Start Activity

  • Credits Available

    Physicians - maximum of 1.00 AMA PRA Category 1 Credit(s)™

    ABIM Diplomates - maximum of 1.00 ABIM MOC points

    You Are Eligible For

    • Letter of Completion
    • ABIM MOC points

Target Audience and Goal Statement

This activity is intended for primary care clinicians, gynecologists, and other healthcare professionals who treat and manage women at risk for cervical cancer.

The goal of this activity is for members of the healthcare team to be better able to evaluate potential benefits of human papillomavirus self-collection from the perspective of federally qualified health center clinical staff and leadership.

Upon completion of this activity, participants will:

  • Assess the characteristics of human papillomavirus self-collection kits
  • Evaluate the potential benefits of human papillomavirus self-collection from the perspective of federally qualified health center clinical staff and leadership
  • Evaluate the potential liabilities of human papillomavirus self-collection from the perspective of federally qualified health center clinical staff and leadership
  • Distinguish the preferred means of mode of delivery for human papillomavirus self-collection kits


Disclosures

Medscape, LLC requires every individual in a position to control educational content to disclose all financial relationships with ineligible companies that have occurred within the past 24 months. Ineligible companies are organizations whose primary business is producing, marketing, selling, re-selling, or distributing healthcare products used by or on patients.

All relevant financial relationships for anyone with the ability to control the content of this educational activity are listed below and have been mitigated. Others involved in the planning of this activity have no relevant financial relationships.


Faculty

  • Amanda Le, MPH

    Department of Public Health Leadership
    Gillings School of Global Public Health
    University of North Carolina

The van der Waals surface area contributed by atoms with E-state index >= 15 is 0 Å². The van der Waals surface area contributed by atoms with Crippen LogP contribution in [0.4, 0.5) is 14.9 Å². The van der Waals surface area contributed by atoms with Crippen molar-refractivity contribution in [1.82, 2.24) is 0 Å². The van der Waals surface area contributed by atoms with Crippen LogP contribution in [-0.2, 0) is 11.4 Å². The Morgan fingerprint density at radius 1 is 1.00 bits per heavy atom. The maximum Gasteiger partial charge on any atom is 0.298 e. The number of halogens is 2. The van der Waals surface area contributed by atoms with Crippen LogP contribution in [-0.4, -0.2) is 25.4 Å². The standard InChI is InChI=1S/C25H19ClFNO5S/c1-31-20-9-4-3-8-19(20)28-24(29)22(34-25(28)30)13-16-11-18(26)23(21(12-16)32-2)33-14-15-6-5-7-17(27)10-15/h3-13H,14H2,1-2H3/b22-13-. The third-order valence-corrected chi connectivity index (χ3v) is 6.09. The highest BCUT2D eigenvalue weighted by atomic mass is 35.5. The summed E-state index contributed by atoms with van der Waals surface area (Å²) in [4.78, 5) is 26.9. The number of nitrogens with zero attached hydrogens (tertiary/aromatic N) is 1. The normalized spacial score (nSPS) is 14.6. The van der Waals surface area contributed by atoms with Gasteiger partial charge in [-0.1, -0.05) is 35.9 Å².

Chapel Hill, North Carolina

  • Catherine Rohweder, PhD, MPH

    Center for Health Promotion & Disease Prevention
    University of North Carolina
    Chapel Hill, North Carolina

  • Stephanie Wheeler, PhD, MPH

    Center for Health Promotion & Disease Prevention
    University of North Carolina
    Lineberger Comprehensive Cancer Center
    University of North Carolina
    Chapel Hill, North Carolina

  • Jennifer Lafata, PhD

    Lineberger Comprehensive Cancer Center
    University of North Carolina
    Division of Pharmaceutical Outcomes and Policy
    Eshelman School of Pharmacy
    University of North Carolina
    Chapel Hill, North Carolina

  • Randall Teal, MA

    Lineberger Comprehensive Cancer Center
    University of North Carolina
    Connected Health Applications and Interventions (CHAI-Core)
    University of North Carolina
    Chapel Hill, North Carolina

  • Kara Giannone, MPH

    Lineberger Comprehensive Cancer Center
    University of North Carolina
    Connected Health Applications and Interventions (CHAI-Core)
    University of North Carolina
    Chapel Hill, North Carolina

  • MaryShell Zaffino, MD

    Blue Ridge Health
    North Carolina

  • Jennifer Smith, PhD, MPH

    Lineberger Comprehensive Cancer Center
    University of North Carolina
    Department of Epidemiology
    Gillings School of Global Public Health
    University of North Carolina
    Chapel Hill, North Carolina

CME Author

  • Charles P. Vega, MD

    Health Sciences Clinical Professor of Family Medicine
    University of California, Irvine School of Medicine

    Disclosures

    Charles P. Vega, MD, has the following relevant financial relationships:
    Consultant or advisor for: Boehringer Ingelheim; GlaxoSmithKline; Johnson & Johnson

Editor

  • Ellen Taratus

    Editor
    Preventing Chronic Disease
    Atlanta, Georgia

Compliance Reviewer